As stress test mania mounts, Congress is taking the first step in tackling another critical issue for the financial sector—granting the government authority to take over and, if necessary, close big companies as part of a sweeping regulatory reform package.
The Senate Banking Committee Wednesday morning holds a public hearing on the issue of so-called too-big-to-fail institutions. FDIC Chairman Sheilia Bair will among those testifying.
The House Financial Services Committee is expected to do the same as early as next week.
“It’s going to be the next big thing,” said one senior Congressional staffer.
In March, President Obama asked House Financial Services Chairman Barney Frank (D-Mass.) to fast-track legislation on the new regulatory power—similar to that which the FDIC now has over banks and thrifts with government-insured deposits—amid the latest public flap over executive pay at AIG , which has received tens of billions of dollars in government aid.
At the time, the plan was for the resolution authority measure to be drawn up as stand-alone legislation, and essentially rushed into law, but it will now be wrapped into a broader overhaul effort, including the creation a super or systemic regulator.
“We thought we could break that out and pass it sooner,” said one Congressional source, Congress is thought to be waiting for the White House to take the lead on the legislation and forward its recommendations to legislators.
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Both the Treasury and the Federal Reserve have submitted proposals to Congress, although only the Treasury has made its ideas public.
Supporters say resolution authority would close a dangerous and somewhat inexplicable hole in the government’s regulatory powers over large financial institutions other than commercial banks and would help prevent the messy collapse and collateral damage that occurred with Lehman Brothers last fall.
The new powers would apply to such banking giants as Bank of America , Citigroup , Wells Fargo and JPMorgan Chase , as well as investment bank-turned-bank holding companies, such as Goldman Sachs .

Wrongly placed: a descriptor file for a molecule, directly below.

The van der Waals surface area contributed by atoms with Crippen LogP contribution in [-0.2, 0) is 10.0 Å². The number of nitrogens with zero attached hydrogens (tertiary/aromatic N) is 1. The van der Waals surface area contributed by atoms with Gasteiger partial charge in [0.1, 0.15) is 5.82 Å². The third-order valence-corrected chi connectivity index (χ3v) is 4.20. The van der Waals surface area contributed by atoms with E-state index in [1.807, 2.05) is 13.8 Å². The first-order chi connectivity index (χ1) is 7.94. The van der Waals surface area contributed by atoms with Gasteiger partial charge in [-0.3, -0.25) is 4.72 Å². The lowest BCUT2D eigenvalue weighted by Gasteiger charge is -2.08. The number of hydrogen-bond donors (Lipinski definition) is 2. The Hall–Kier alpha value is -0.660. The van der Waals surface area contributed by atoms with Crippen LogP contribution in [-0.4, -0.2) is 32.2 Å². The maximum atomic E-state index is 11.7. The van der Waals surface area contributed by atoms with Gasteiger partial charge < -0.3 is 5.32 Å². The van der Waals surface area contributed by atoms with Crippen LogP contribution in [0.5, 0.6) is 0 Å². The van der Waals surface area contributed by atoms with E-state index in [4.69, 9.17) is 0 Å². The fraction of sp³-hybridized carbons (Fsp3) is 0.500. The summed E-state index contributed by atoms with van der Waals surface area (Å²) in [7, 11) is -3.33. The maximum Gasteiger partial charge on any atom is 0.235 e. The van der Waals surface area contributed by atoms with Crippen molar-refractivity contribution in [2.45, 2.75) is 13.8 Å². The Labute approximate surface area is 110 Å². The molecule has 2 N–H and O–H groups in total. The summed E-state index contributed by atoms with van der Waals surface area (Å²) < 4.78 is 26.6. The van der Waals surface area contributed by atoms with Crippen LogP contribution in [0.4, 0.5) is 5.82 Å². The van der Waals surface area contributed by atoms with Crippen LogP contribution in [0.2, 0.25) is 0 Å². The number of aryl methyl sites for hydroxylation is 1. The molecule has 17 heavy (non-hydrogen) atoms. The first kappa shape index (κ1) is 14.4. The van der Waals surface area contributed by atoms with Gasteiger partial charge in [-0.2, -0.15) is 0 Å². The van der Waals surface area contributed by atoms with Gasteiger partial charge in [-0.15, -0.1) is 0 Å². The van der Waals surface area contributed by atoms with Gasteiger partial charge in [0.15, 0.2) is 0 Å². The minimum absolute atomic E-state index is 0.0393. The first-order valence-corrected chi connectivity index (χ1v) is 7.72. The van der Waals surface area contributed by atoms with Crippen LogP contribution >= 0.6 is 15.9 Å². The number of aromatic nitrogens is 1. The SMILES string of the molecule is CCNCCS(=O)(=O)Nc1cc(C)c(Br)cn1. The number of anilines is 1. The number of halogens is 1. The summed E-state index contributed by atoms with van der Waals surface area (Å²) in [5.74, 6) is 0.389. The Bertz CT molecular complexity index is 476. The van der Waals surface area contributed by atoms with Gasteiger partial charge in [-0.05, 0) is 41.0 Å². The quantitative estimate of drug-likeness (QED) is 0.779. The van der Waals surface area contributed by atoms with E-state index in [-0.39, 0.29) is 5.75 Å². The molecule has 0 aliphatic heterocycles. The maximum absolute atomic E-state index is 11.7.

“The situation is showing us, we need more regulation,” says banking industry consultant Ken Thomas, who also teaches at the University of Pennsylvania’s Wharton School of Business.
Under current law, the FDIC uses its “bridge bank authority” to take control of a failing bank while arranging for a friendly takeover by another bank, which creates a relatively seamless change in operations and avoids a run on deposits.
In rare cases, the FDIC simply closes the bank and pays off depositors.
The FDIC, however, does not control bank-holding companies, the parent companies of the commercial banks.
That is the responsibility of the Fed, but the central bank is only legally allowed to make the company take "prompt corrective action" to deal with such things as capital requirements.
Under the Treasury’s proposal, the new authority would “enable the federal agency acting as conservator or receiver to sell or transfer the assets or liabilities of the institution in question, to renegotiate or repudiate the institution’s contracts (including with its employees), and to address the derivatives portfolio, thus reducing the potential for further disruption.”
Few doubt the need for all that after Federal Reserve Chairman Ben Bernanke last winter got the attention of one congressional panel looking into the industry’s escalating problems when he said: “I think what is missing is a comprehensive dissolution authority to address systemically critical firms.” Thus far, the financial services industry has been relatively supportive of the concept, but that doesn’t mean an easy ride for the legislation.
Analysts as well as former government officials say the regulatory reform package—and the resolution authority in particular—will be subject to power struggles within Congress and regulators.
There’s already been ample speculation about what regulator would get the new—and considerable—authority: The FDIC, the Fed and Office of the Comptroller of the Currency have all been mentioned.
There’s a case to be made for any of them and each have their champions, but analysts expect plenty of political infighting and jockeying along the way.
Some, however, say none of the above is the best course.
“If they have it, it has to be some kind of a new body,” says Thomas. The only current legal option is the bankruptcy court process, which entails either protection from creditors or outright liquidation, neither of which would work particularly well given the complicated counter-party nature of such complex operations, whose assets and liabilities now reach into the hundreds of billions.
Other analysts say expect fighting among congressional committees because the legislation spans apparent jurisdictions, covering core legal as well as financial issues, which is bound to attract the interest of House and Senate judiciary committees.
“You’re effectively shifting a not insignificant sector of the US economy from jurisdiction under the bankruptcy code,” says independent banking analyst Bert Ely, who predicts a "battle in Congress over authority.”
Still others are worried about the unintended consequences of such major legislation and are urging caution and due diligence all the way.
Given all those factors—as well as the other components of the overhaul package—Congressional sources say legislation may not be ready until the end of the year.